A second terminal of the capacitor 1342 is provided to a Vin terminal (pin 7) of the gain control circuit 1349 and to a first terminal of a resistor 1310. A second terminal of the resistor 1310 is provided to a Vout, terminal (pin 5) of the gain control circuit 1349 and to an inverting input of an op-amp 1347. A non-inverting input of the op-amp 1347 is provided to a terminal of a grounded capacitor 1346, to a non-inverting input of an op-amp 1352, and to a first terminal of a resistor 1345. A second terminal of the resistor 1345 is provided to a THD terminal (pin 6) of the gain control circuit 1349.
An output of the op-amp 1347 is provided to the output 1204 and to a first terminal of a feedback resistor 1349. A second terminal of the feedback resistor 1349 is provided to the inverting input of the op-amp 1347.
An inverting input of the op-amp 1352 is provided to a terminal of a grounded resistor 1343 and to a first terminal of a feedback resistor 1351. A second terminal of the feedback resistor 1351 is provided to an output of the op-amp 1352 and to a first terminal of a resistor 1350. A second terminal of the resistor 1350 is provided to the inverting input of the op-amp 1347.
In one embodiment, the capacitors 1342, 1306, and 1346 are 2.2 uF capacitors. The attack timing 1343 capacitor is a 0.10 uF capacitor and the decay timing capacitor 1344 is a 1.0 uF capacitor. The resistor 1348 is a 3.1 k-ohm resistor, and the resistors 1345 is a 1.0 k-ohm resistor. The resistors 1353 and 1351 are 10 k-ohm resistors, and the resistors 1310, 1349, and 1350 are 17.4 k-ohm resistors.
The gain control circuit 1349 includes an envelope detector 1361, an attack/decay buffer 1362, and a gain element 1363. As in the block diagram in
The gain element 1363 is similar to an electronically variable resistor and used in connection with the feedback circuit of the op-amp 1347 to vary the gain of the op-amp 1347. The op-amp 1352 provides a DC bias. The unity gain feedforward path is provided by the resistor 1310.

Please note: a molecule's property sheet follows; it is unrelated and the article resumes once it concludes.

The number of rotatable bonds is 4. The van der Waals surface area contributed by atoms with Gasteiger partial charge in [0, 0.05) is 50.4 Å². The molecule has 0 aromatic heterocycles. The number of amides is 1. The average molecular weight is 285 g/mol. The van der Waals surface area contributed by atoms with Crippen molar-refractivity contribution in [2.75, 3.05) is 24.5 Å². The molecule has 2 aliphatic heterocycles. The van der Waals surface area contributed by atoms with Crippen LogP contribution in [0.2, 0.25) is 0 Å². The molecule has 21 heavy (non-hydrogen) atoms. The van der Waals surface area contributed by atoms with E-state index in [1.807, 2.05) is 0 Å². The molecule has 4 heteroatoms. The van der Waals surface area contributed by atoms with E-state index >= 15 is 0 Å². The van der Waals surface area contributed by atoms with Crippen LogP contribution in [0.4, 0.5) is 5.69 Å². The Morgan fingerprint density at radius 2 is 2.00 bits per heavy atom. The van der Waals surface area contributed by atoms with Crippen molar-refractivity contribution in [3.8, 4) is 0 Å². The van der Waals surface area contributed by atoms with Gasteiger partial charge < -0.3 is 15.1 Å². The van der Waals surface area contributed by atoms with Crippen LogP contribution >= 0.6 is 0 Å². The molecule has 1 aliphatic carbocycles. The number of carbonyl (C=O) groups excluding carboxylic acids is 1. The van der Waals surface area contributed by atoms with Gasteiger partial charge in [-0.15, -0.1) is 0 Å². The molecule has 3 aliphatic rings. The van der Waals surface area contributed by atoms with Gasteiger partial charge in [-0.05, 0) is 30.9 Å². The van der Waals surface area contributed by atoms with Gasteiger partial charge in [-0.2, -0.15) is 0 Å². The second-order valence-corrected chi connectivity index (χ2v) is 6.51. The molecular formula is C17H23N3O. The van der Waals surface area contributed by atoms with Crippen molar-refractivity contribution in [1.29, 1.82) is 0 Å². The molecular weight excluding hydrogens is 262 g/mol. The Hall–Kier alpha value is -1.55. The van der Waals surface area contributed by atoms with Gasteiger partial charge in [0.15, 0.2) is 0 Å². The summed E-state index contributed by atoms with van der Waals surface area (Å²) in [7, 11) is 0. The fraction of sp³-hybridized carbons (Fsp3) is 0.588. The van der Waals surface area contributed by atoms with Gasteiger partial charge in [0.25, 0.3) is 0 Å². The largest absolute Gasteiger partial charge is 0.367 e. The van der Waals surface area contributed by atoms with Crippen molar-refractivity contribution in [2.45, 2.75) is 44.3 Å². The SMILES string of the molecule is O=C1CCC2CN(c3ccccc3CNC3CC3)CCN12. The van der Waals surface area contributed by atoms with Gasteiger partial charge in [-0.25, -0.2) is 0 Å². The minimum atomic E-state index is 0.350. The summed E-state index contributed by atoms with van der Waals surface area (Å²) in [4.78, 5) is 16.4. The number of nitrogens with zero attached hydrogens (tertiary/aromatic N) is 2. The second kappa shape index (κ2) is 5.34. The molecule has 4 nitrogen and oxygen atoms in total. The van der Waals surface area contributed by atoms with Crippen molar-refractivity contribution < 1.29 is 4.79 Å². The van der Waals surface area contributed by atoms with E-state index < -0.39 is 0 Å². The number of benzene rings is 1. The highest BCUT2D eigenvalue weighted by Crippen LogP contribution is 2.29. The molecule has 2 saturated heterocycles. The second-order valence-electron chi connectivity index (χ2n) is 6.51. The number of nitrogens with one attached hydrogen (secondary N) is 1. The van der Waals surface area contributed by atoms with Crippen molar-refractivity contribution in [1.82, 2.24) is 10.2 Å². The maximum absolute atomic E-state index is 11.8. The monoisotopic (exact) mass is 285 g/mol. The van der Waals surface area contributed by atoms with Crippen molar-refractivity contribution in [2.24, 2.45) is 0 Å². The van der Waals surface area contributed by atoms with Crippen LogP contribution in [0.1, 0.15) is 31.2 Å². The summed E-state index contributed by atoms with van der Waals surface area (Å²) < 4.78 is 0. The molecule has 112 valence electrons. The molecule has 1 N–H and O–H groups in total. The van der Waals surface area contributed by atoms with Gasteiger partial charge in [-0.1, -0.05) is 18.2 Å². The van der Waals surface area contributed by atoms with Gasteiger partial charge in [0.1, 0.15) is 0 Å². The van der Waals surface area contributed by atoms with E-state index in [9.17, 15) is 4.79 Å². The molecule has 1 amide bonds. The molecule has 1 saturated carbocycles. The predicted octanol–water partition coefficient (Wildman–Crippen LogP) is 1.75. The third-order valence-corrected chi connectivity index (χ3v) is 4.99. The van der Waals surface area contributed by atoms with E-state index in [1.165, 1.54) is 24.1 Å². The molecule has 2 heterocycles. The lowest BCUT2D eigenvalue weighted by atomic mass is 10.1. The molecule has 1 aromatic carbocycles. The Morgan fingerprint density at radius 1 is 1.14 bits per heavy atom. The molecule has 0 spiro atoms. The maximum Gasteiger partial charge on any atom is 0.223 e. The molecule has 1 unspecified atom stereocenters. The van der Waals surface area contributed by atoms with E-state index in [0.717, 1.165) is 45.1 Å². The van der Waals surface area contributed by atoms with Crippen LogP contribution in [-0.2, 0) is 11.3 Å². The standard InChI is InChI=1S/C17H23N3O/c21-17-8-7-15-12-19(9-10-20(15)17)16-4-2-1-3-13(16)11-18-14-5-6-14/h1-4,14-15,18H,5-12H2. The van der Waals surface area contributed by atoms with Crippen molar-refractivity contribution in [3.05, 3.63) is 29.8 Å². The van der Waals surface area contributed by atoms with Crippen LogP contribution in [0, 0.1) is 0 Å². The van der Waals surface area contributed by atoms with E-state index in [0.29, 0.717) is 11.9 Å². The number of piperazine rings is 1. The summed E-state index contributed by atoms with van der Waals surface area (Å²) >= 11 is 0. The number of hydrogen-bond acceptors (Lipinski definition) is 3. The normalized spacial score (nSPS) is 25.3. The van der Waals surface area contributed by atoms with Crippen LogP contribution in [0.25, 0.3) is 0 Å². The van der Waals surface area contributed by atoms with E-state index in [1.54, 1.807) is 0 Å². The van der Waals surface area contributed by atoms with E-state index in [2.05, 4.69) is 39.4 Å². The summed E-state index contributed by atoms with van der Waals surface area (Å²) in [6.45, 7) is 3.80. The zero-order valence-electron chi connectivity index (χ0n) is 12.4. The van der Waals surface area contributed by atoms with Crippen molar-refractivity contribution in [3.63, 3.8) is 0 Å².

As described above,
To make such a recording there is used a system substantially the same as that shown in
The described processing will also provide an intelligibility enhanced recording where the input sound comprises a spoken voice that originates in a noisy environment. Such a condition exists in many situations, such as, for example, in the case of a cockpit voice recorder (CVR), which is a recording device carried in the cockpit of commercial aircraft for the purpose of making a record of occurrences and conversations of the personnel in the aircraft cockpit. The cockpit environment is exceedingly noisy, so that, in the past, recordings made by the cockpit voice recorder have been difficult to comprehend because of their degraded intelligibility.
The present invention is applicable to such a cockpit voice recorder to enhance intelligibility of the recorded sound when played back on conventional playback equipment. An intelligibility enhanced cockpit voice recorder of the present invention is substantially the same as the system illustrated in
Although the foregoing has been a description and illustration of specific embodiments of the invention, various modifications and changes can be made thereto by persons skilled in the art, without departing from the scope and spirit of the invention as defined by the following claims.
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|U.S. Classification||704/226, 704/225, 704/E21.015|
|Cooperative Classification||H04R27/00, H04R2227/009, G10L21/0364|
|Nov 3, 1998||AS||Assignment|
Owner name: SRS LABS, INC,, CALIFORNIA